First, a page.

How and Where to Travel Safely This Summer: Coronavirus Q&A
(Bloomberg) -- The coronavirus pandemic has sent shock waves through the global travel industry and the economies most reliant on tourism. Now, with vaccines rolling out, governments are looking to strike a balance between the continuing fight against Covid-19 and allowing travel to resume. I asked Greek Tourism Minister Harry Theoharis, Gloria Guevara, chief executive officer of the industry group World Travel and Tourism Council [WTTC], and Sarah Pitt, a virologist at the University of Brighton in the U.K., about the road ahead.
Stephanie Baker: Minister Theoharis, there’s been lots of talk about vaccine passports opening up travel this summer and possibly even earlier. You’ve got an agreement with Israel to allow the vaccinated to travel freely between both countries. Will you require vaccination from travelers from other countries and, if so, when?
Harry Theoharis: Greece has been a leader in vaccination passports to enable less restrictive traveling. We anticipate that by this summer, people who have been vaccinated will be able to travel without restrictive quarantine measures or the need to provide negative test results. People who have not been vaccinated will still be allowed to travel, but they will be required to provide a negative test result. We have two new weapons in our arsenal, namely the vaccination programs and rapid tests. The latter are cost-effective, quite reliable, and quick.
Baker: Gloria, there’s a widespread expectation that we’ll need documentation of either vaccination or test results in order to travel. But we know that, for instance, the World Health Organization [WHO] yellow-fever certificate has been plagued by forgeries. Countries like the U.K. and the U.S. are giving people small paper cards after vaccination. How will this work? Will there be a global health pass or will we be dealing with competing apps on our phones?
Gloria Guevara: The WHO opposed health passports, so we are completely aligned with them. WTTC is not in favor of the yellow-fever certificates of health passports. Health passports can contain all of your information, such as every single vaccination taken throughout an individual’s life and any health conditions they might have, so there are some data-privacy concerns.
However, WTTC is in favor of health passes. There is an important distinction to make between the two. We need to make the invisible visible and identify the infected individuals, and the only way to do this is through mass testing. Testing is the solution. You can do a test before traveling and the results can be included in a digital pass that can be shown to the airline, hotels and through different points in your journey.
Once someone has been vaccinated, that vaccination has to be included in the digital certificate. However, based on the data that we have received from the WHO and medical experts from multiple countries, we cannot guarantee that once someone has been vaccinated they will not be able to transmit the virus. Therefore, for a period of time we may need to still administer tests to everyone, including vaccinated individuals.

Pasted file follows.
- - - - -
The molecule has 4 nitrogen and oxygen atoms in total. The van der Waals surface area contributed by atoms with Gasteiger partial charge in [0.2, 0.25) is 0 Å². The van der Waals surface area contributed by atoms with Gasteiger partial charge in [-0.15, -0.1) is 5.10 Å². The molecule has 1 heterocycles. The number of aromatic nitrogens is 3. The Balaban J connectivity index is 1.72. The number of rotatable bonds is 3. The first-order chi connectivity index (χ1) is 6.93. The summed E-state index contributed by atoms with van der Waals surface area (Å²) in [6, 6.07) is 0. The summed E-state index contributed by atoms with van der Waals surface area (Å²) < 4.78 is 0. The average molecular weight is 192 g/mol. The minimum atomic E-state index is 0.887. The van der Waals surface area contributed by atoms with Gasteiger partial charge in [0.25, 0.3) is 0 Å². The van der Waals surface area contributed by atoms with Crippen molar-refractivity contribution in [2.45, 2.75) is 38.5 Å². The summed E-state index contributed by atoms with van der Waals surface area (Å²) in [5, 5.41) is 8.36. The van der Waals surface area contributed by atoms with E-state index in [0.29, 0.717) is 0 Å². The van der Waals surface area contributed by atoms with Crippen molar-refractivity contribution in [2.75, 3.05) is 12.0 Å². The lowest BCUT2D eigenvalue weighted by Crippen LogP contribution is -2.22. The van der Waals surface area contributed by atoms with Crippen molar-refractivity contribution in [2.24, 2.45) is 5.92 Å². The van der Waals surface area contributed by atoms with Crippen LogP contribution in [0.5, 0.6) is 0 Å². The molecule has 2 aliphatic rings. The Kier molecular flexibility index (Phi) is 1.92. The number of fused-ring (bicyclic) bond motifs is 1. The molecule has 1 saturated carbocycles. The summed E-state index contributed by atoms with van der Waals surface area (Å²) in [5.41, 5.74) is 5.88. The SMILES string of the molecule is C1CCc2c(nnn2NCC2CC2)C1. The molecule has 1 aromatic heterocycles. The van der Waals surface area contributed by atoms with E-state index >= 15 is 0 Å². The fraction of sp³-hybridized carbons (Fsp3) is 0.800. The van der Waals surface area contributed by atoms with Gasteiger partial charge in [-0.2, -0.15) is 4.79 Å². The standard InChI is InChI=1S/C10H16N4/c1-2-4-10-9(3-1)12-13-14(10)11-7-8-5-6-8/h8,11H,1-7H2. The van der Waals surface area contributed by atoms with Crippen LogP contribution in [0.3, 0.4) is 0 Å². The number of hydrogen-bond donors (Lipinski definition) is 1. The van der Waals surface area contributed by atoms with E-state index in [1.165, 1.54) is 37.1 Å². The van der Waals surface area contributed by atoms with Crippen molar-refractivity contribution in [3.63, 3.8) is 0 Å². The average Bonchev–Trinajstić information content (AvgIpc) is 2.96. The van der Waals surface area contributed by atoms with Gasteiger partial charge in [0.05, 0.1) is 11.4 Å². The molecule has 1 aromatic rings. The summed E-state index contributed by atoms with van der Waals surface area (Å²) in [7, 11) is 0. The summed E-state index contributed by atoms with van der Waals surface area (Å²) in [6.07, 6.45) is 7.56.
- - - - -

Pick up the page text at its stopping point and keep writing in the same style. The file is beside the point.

Baker: Sarah, we still only have limited information about how much vaccines stop transmission. Until more data come, can we really use vaccination certificates as the key to unlock travel? Or do you think testing will still be mandatory and, if so, for how long?
Sarah Pitt: We do have some early results about how well the vaccines work “in the real world” coming out of countries that started their vaccination programs in December 2020 and January 2021. So far it looks as though the vaccine definitely reduces the chances of a person being seriously ill and hospitalized from Covid-19 infection. But some studies I have seen show transmission of the virus could still occur. So while the virus is still being transmitted at high rates in many countries, yes, testing will be really important.
Also, many countries are prioritizing vaccination of the older age groups and those most at risk from serious Covid-19 disease and those at high risk of catching the virus (e.g. health-care workers). So younger workers, say a 30-year-old who works in an office, may not get their first dose of the vaccine until late summer. This will be a problem for them if evidence of vaccination is needed for travel.
Baker: Minister, will you be making agreements with other countries? If so, which ones are you talking to? If I’m living in the U.K., when is the earliest I might be able to travel to Greece?
Theoharis: We feel that the agreements like the one with Israel are the way forward. They can serve as a template for the gradual, safe reopening of tourism. The U.K., U.S., Russia, Serbia and Ukraine are among the countries we are in technical discussions with. Of course we hope the European Union can work together as one and remove the need for bilateral discussions and agreements.
Testing is here to stay
Baker: Gloria, if testing is to remain an enduring feature of travel—akin to the no-liquids rule on planes—are short city breaks a thing of the past given the cost of testing and possible quarantine?
Guevara: Short city breaks will continue, because the sector is proposing to implement testing before departure with a low-cost, high-efficacy test. So a test with $10 maximum per individual should be fine to isolate the people infected and apply before departure. In conjunction, following protocols like wearing masks, sanitization and all the things that we know will help us reduce the risk to the maximum and resume international mobility.
Baker: Greece welcomed back visitors last summer, offering useful lessons for other countries wanting to reopen. Tell us what you learned and what measures you’re taking to keep tourists safe this year.